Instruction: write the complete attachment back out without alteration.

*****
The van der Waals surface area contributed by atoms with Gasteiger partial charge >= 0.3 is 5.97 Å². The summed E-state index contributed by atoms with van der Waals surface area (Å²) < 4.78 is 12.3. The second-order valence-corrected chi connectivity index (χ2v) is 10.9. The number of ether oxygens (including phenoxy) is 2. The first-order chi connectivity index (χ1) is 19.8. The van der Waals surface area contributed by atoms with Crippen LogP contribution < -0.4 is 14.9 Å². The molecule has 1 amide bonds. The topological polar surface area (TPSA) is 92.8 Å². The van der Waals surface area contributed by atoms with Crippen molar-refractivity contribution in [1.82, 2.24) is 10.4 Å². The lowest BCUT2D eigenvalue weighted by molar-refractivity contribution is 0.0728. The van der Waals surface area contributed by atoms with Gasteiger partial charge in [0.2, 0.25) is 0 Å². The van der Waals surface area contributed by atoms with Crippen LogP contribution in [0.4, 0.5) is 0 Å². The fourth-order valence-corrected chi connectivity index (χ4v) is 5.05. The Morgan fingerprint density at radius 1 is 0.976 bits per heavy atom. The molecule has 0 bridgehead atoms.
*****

The van der Waals surface area contributed by atoms with Gasteiger partial charge >= 0.3 is 5.97 Å². The summed E-state index contributed by atoms with van der Waals surface area (Å²) < 4.78 is 12.3. The second-order valence-corrected chi connectivity index (χ2v) is 10.9. The number of ether oxygens (including phenoxy) is 2. The first-order chi connectivity index (χ1) is 19.8. The van der Waals surface area contributed by atoms with Crippen LogP contribution < -0.4 is 14.9 Å². The molecule has 1 amide bonds. The topological polar surface area (TPSA) is 92.8 Å². The van der Waals surface area contributed by atoms with Crippen molar-refractivity contribution in [1.82, 2.24) is 10.4 Å². The lowest BCUT2D eigenvalue weighted by molar-refractivity contribution is 0.0728. The van der Waals surface area contributed by atoms with Gasteiger partial charge in [0.2, 0.25) is 0 Å². The van der Waals surface area contributed by atoms with Crippen LogP contribution in [0.4, 0.5) is 0 Å². The fourth-order valence-corrected chi connectivity index (χ4v) is 5.05. The Morgan fingerprint density at radius 1 is 0.976 bits per heavy atom. The molecule has 0 bridgehead atoms.